The government is cutting the petrol excise duty by 25 cents per litre for three months, in a bid to provide relief from what it describes as a “global energy crisis triggered by the war in Ukraine”.
It's also committing to cutting road user charges and halving public transport fares for three months.
The change to the petrol excise duty will take effect on Tuesday and be reviewed within the next three months. The government is open to extending the relief, but it wouldn’t say for how long.
When it eventually hikes the duty back to where it is now, this will be done progressively.
Prime Minister Jacinda Ardern expected the change to reduce the cost of filling a 40-litre tank of petrol by $11, and a 60-litre tank by $17.
To put 25 cents in context, the average amount motorists pay in levies and taxes (excluding GST) across the country is 81 cents per litre.
Below is a graph showing how the change would’ve affected the petrol price for the week ended March 4 (the date for which the latest Ministry of Business Innovation and Employment data is available). An additional 3-cent GST saving would also be made, as GST is payable on the full price, inclusive of taxes.
Below is a graph illustrating how petrol prices have risen over the past couple of years.
Discount to cost $350m over three months
Finance Minister Grant Robertson said providing the discount for three months will leave a $350 million hole in the National Land Transport Fund, which is a hypothecated fund used to pay for roads and other transport infrastructure. Accordingly, he committed to topping up the fund.
He said the $350 million would be paid for using unspent funding set aside for the Covid-19 response, so it wouldn’t require the government to issue more debt than already planned.
Nonetheless, he couldn’t say what would happen if in three, or even 12 months’ time, the global oil price was still elevated, potentially making it politically difficult for him to remove the discount.
Change expected to dampen inflation by 0.5%
ANZ economists expect the change to slightly reduce the overall rate of inflation. They said it could see the Consumers Price Index rise by 6.9% year-on-year in the June quarter, rather than their currently forecast 7.4%.
This doesn’t change their Official Cash Rate outlook. They still believe the Reserve Bank needs to make two large 50-point increases in April and May.
Public transport fare cut to cost up to $40m over three months
As for cutting road user charges for three months, the transport minister will in coming days provide further details on how and when this will happen. Robertson said this won’t necessarily be a quick and easy change, because there are so many different rates.
Meanwhile he expected public transport fares to be halved by April 1. This will involve central government working with local authorities, which set fares.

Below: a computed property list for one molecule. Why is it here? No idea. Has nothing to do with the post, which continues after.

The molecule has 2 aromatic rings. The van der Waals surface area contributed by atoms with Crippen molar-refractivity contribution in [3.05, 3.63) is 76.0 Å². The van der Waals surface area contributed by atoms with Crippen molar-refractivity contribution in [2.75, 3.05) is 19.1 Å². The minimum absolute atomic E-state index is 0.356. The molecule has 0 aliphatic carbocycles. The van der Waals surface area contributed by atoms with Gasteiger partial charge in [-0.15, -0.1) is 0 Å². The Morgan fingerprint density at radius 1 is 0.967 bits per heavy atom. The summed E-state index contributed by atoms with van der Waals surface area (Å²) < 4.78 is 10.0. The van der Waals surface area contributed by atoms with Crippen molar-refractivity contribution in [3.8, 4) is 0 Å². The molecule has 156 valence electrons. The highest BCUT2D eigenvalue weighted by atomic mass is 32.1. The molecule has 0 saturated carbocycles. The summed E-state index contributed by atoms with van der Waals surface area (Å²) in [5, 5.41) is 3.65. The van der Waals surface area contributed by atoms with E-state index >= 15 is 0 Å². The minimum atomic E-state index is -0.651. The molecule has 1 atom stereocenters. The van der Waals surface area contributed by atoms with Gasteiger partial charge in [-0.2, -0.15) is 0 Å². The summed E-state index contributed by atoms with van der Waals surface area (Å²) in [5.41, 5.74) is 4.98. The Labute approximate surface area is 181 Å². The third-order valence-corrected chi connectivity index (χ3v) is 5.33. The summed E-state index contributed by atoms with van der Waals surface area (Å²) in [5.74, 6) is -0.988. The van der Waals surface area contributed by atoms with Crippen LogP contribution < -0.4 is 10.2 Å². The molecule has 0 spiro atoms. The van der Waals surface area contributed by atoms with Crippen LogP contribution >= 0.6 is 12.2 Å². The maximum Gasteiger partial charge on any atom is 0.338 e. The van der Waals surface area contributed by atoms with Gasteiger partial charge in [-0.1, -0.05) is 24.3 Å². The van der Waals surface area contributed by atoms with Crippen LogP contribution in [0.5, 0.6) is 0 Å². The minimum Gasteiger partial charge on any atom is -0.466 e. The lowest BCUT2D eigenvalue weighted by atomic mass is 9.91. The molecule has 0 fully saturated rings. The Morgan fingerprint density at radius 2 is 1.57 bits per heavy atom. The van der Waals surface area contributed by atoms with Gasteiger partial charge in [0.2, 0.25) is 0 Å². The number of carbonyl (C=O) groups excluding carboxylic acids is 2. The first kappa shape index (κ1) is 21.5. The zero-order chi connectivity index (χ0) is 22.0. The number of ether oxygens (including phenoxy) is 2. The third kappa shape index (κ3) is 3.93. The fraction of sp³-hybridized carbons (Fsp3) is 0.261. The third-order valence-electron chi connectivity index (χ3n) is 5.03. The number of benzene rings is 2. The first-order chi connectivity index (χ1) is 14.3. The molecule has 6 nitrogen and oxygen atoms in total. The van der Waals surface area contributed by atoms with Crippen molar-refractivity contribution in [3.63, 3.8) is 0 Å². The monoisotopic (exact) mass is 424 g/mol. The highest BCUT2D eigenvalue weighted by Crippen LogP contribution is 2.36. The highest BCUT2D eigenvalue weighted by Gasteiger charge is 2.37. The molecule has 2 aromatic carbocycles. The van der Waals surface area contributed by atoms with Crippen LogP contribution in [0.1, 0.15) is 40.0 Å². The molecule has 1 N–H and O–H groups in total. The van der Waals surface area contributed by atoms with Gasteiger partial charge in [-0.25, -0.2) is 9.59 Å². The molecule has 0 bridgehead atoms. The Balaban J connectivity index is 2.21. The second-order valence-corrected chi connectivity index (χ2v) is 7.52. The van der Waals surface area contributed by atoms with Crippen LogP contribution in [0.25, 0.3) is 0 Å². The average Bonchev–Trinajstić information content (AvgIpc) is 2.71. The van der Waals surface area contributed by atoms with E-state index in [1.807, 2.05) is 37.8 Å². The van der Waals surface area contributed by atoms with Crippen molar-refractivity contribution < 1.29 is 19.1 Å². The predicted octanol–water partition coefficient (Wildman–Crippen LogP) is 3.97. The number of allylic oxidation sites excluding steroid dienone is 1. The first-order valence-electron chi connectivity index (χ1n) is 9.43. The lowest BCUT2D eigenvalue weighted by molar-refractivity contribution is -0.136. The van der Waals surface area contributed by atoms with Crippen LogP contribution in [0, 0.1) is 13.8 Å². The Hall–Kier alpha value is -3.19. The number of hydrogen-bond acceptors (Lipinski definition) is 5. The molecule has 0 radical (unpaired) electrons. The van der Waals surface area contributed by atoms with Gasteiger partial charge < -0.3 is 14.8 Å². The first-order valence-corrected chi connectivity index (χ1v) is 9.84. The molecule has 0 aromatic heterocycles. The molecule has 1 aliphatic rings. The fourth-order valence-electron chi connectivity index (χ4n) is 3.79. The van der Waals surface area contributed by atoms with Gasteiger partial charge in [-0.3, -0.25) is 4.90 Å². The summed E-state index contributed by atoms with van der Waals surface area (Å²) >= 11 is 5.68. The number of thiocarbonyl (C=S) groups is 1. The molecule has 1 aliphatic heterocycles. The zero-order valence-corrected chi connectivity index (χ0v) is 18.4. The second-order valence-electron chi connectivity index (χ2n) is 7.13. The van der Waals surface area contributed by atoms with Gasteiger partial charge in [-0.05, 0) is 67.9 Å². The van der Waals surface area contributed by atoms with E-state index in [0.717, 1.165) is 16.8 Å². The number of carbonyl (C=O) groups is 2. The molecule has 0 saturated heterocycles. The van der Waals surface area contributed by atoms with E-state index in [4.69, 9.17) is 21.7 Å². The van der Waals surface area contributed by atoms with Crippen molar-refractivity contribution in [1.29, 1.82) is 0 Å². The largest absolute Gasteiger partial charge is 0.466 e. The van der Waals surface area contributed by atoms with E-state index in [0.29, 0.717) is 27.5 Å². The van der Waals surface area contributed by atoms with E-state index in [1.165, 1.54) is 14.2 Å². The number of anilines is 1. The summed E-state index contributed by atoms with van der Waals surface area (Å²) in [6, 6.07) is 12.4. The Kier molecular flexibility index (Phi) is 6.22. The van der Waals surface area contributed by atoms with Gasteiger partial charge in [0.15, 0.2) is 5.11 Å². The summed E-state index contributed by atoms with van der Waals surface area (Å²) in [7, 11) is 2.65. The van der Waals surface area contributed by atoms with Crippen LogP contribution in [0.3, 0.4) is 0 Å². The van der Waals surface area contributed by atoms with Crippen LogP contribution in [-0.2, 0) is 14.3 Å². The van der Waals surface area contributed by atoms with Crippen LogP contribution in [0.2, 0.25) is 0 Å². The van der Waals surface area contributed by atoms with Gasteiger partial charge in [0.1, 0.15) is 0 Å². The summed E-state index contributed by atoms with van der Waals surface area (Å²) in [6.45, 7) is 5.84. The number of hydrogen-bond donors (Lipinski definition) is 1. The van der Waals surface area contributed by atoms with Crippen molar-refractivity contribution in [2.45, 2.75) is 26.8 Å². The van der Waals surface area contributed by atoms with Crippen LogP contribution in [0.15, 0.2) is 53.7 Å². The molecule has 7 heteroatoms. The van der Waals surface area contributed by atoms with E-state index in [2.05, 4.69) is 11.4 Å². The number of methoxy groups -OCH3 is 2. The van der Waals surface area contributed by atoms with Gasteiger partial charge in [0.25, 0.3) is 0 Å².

He expected this change to cost between $25 million and $40 million over three months.
Prices are expected to keep rising
“We do need to recognise that petrol prices are expected to continue to rise,” Robertson said.
“The Russian invasion of Ukraine is continuing to undermine and de-stabilise global energy markets and, added to the other inflationary pressures the world has due to Covid supply chain disruptions, this is sadly not over yet.
“That is why we will review the situation over the coming months. We will also outline in the coming days the means by which we will reverse the changes being announced today. It is likely that this will be a gradual phase down in line with global oil prices stabilising and reducing, to keep pressure off families while recognising the need to return to more stable funding for our transport infrastructure.
“Further, in the Budget in May, we will progress work to ensure we are not at the whim of international oil prices in future, through greater investment from the Climate Emergency Response Fund. These investments will boost our plans for New Zealand to increase energy security and independence by decarbonising our transport fleet and reducing our reliance on volatile global energy markets.”
Petrol companies need to play ball
Energy and Resources Minister Megan Woods is writing to fuel companies today (Monday), setting out an expectation that the full amount of tax reduction from the government will be passed on to consumers at the pump.
“In addition, I am seeking daily information disclosure from fuel companies of their rolling seven-day average fuel margins, to monitor industry profits,” Woods said.
“Our preference is that fuel companies volunteer this information and I am asking them to do that. But under the Fuel Industry Act we passed in 2020, there are options to pursue more data disclosure, and further measures to ensure the discounted excise duty is not being absorbed into company profits.”
National said the changes don't fix the wider cost of living crisis.
It has committed to scrapping the Auckland fuel tax, but is in favour of introducing congestion charging.
National is also promising to adjust income tax thresholds for inflation, which it says would save the average earner $870 a year. Higher earners (who also pay more tax) would save much more than lower earners under this proposal.
The Green Party favours helping those feeling the pain from inflation by making direct payments via the welfare system or a tax credit. This way, support would subsidise the cost of living more generally, not just the cost of petrol.
The Green Party also worries fuel companies won't pass on the full 25 cents/litre tax reduction to consumers.
However, it supports halving public transport fares.
ACT proposes putting more money in people's pockets by evenly distributing revenue from the Emissions Trading Scheme across the population, rather than investing it in government initiatives aimed at reducing climate change.